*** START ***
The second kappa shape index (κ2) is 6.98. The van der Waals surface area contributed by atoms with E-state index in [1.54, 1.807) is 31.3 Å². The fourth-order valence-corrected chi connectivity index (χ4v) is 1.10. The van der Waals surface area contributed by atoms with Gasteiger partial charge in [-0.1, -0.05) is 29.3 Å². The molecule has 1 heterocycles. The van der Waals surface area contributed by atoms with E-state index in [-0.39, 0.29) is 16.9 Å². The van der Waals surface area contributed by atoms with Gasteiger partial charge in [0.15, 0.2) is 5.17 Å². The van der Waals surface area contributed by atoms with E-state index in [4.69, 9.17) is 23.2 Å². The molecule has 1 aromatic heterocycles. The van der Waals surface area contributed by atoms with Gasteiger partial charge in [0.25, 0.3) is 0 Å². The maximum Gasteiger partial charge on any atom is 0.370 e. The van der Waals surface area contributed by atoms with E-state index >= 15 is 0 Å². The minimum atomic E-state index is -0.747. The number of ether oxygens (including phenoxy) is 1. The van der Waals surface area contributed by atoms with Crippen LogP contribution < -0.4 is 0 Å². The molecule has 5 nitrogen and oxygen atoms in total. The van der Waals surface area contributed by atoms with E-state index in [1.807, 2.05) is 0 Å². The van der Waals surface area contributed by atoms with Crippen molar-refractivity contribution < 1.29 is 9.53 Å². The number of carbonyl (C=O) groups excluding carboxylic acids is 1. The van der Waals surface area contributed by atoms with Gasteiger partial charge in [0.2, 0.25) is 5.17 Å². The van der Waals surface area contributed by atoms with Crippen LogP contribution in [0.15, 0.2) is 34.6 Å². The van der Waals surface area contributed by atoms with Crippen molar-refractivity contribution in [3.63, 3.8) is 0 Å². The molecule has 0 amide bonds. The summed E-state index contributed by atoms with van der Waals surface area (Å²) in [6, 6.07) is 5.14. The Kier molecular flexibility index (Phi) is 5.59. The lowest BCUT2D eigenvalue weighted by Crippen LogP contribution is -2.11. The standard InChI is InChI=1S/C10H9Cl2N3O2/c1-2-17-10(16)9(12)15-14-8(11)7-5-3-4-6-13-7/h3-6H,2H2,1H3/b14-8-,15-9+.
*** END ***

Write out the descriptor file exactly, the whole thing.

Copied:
The second kappa shape index (κ2) is 6.98. The van der Waals surface area contributed by atoms with E-state index in [1.54, 1.807) is 31.3 Å². The fourth-order valence-corrected chi connectivity index (χ4v) is 1.10. The van der Waals surface area contributed by atoms with Gasteiger partial charge in [-0.1, -0.05) is 29.3 Å². The molecule has 1 heterocycles. The van der Waals surface area contributed by atoms with E-state index in [-0.39, 0.29) is 16.9 Å². The van der Waals surface area contributed by atoms with Gasteiger partial charge in [0.15, 0.2) is 5.17 Å². The van der Waals surface area contributed by atoms with E-state index in [4.69, 9.17) is 23.2 Å². The molecule has 1 aromatic heterocycles. The van der Waals surface area contributed by atoms with Gasteiger partial charge in [0.25, 0.3) is 0 Å². The maximum Gasteiger partial charge on any atom is 0.370 e. The van der Waals surface area contributed by atoms with E-state index >= 15 is 0 Å². The minimum atomic E-state index is -0.747. The number of ether oxygens (including phenoxy) is 1. The van der Waals surface area contributed by atoms with Crippen LogP contribution < -0.4 is 0 Å². The molecule has 5 nitrogen and oxygen atoms in total. The van der Waals surface area contributed by atoms with E-state index in [1.807, 2.05) is 0 Å². The van der Waals surface area contributed by atoms with Crippen molar-refractivity contribution < 1.29 is 9.53 Å². The number of carbonyl (C=O) groups excluding carboxylic acids is 1. The van der Waals surface area contributed by atoms with Gasteiger partial charge in [0.2, 0.25) is 5.17 Å². The van der Waals surface area contributed by atoms with Crippen LogP contribution in [0.15, 0.2) is 34.6 Å². The van der Waals surface area contributed by atoms with Crippen molar-refractivity contribution in [3.63, 3.8) is 0 Å². The molecule has 0 amide bonds. The summed E-state index contributed by atoms with van der Waals surface area (Å²) in [6, 6.07) is 5.14. The Kier molecular flexibility index (Phi) is 5.59. The lowest BCUT2D eigenvalue weighted by Crippen LogP contribution is -2.11. The standard InChI is InChI=1S/C10H9Cl2N3O2/c1-2-17-10(16)9(12)15-14-8(11)7-5-3-4-6-13-7/h3-6H,2H2,1H3/b14-8-,15-9+.